What about you? How do you know exactly how many volunteer you do and do not yet have?
Join the Daily Dispatch!
If you're a kidmin content junky... submit your name and email and you will get the following:
• Daily updates from the blog
• Weekly blog summaries with exclusive content
• Access to amazing resources
ALL DELIVERED TO YOUR INBOX!
This is a superb article. I like the emphasis on being specific based on real information concerning your ministry. It requires the hard work of gathering the needed data, but it simplifies how we are able to answer the question of how many volunteers we need. Thank you!
Thanks Glen! I heard this years and years ago and I’ve never forgotten it. Jim Wideman talked about why he used check-in software before anyone was using it – because the scripture talks about how the good shepherd knows where his sheep are. It’s pastoral to know the data so we can better take care of the flock. I put this dashboard in the same category. We need to know the condition of the flock, how many additional shepherds we need and where.
Kenny, I would love to see an example of what your dashboard looks like. Any chane you’d send me a screen shot of the doc?
Sara, I’ll send you something… give me a day or two!
Kenny, I would love to see the dashboard / google.doc as well if it’s not a problem.
Did you post that screenshot anywhere? If so, I would love to take a look at it also.
Wow love this and 7 reasons… We use a google doc to keep track of who we need where in Kidmin. When recruiting times come I give exact numbers of what is needed to our Communications Director to publicize and then to our pastors and staff so they can pray!
On our “dashboard” I have each service listed. Each department and class listed then under each class a line for each desired number of adults and a line for desired number of youth leaders. My staff have access to the doc so they can make changes etc.
Our dashboard is in a google doc too… we’re all editing it every day to keep it up to date. Here’s what I do to make it awesome. It’s a true spreadsheet with lots and lots of columns (for all the info I want to know) and one row per volunteer (or volunteer position). Then, I can sort by column A (with is service) so I can quickly see how many volunteers I have in total at the 9:30 service. I can then sort by column A and column B (which is ministry area) so I can know how many volunteers I have in elementary at the 9:30 service. I can get really fancy and sort just column C which is their role so I can see how many small group leaders I have across all ministry areas or sort by volunteer type to see how many leaders I have vs volunteers or coordinators. All phone numbers and emails are kept in the same spreadsheet so that I can quickly send an email to all large group volunteers without having to ask anyone for a report or list. This dashboard has been a game changer!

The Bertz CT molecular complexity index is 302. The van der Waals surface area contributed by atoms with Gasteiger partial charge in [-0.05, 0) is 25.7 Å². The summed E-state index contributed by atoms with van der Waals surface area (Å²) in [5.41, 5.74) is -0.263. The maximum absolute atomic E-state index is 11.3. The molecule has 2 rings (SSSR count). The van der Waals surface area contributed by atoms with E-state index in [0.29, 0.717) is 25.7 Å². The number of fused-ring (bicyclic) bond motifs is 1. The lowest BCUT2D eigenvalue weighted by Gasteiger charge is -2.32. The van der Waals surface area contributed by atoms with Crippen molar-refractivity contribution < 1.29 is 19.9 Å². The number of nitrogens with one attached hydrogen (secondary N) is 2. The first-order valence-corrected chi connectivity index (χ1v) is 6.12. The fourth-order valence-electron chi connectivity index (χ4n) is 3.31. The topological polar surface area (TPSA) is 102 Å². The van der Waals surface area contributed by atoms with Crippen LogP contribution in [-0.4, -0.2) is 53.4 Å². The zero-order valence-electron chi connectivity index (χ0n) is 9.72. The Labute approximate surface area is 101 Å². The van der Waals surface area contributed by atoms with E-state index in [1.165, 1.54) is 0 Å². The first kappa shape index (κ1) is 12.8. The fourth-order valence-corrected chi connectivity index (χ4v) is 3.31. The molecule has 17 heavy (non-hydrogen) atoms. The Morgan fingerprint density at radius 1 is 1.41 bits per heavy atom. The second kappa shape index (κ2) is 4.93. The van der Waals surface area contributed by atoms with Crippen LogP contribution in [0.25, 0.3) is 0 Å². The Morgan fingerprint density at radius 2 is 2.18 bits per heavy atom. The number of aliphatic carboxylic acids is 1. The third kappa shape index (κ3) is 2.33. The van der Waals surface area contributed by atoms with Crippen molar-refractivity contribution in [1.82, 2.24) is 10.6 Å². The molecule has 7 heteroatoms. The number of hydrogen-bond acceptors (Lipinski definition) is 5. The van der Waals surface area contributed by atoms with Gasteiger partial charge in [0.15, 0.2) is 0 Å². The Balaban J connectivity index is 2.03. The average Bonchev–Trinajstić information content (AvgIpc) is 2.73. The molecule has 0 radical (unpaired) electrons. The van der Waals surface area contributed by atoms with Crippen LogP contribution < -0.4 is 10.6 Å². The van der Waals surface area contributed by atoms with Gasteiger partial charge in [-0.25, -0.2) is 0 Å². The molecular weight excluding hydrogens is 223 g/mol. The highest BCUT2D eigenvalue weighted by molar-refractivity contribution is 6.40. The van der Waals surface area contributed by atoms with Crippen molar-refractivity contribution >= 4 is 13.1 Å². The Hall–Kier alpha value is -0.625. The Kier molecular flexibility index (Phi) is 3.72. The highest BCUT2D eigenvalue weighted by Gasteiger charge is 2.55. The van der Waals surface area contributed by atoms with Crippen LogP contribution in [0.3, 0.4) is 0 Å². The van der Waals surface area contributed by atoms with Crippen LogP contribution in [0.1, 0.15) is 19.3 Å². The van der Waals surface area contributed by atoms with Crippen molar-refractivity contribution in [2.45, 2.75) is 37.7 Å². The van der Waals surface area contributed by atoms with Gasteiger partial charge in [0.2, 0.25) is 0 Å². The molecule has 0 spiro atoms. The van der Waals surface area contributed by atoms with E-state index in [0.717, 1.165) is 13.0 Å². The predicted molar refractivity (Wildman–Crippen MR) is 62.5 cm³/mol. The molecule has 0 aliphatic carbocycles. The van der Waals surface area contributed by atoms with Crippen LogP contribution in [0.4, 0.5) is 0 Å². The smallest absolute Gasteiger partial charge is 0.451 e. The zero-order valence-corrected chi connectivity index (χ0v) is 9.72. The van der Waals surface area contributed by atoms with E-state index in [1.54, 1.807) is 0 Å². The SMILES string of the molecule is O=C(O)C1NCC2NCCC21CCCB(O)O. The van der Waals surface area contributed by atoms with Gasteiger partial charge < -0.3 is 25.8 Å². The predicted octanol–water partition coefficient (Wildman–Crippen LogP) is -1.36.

Thanks so much for this article. I am looking for ways where our different coordinators can have access to something like this as well as giving me a snapshot of each ministry and what we need.
Would it be possible to see a sample of what this looks like?
I’ll send you something this week!
This great! Thanks for sharing. Would love to see this. (I’m a visual person) During Infuse8 Jim was challenging us about our volunteers and I have been working to get something like this set up to make it easier for my team leads to give me real numbers.
Thanks again for sharing this.
i too am a visual learner. And I am so so on creating docs. So I too would love to see this Google doc. Thank you so much!
I too would enjoy seeing an example of what you are talking about. Would you be so kind as to send me an example as well?
Thanks for a great article.
Kenny, your content is so helpful & insightful! I’d also like to see that google doc. Your blog has helped shape my kidmin & nextgen world as I know it has others – thank you for the Kingdom work!
I’m going to make it available soon… this summer! Sorry, life is a little crazy right now. 🙂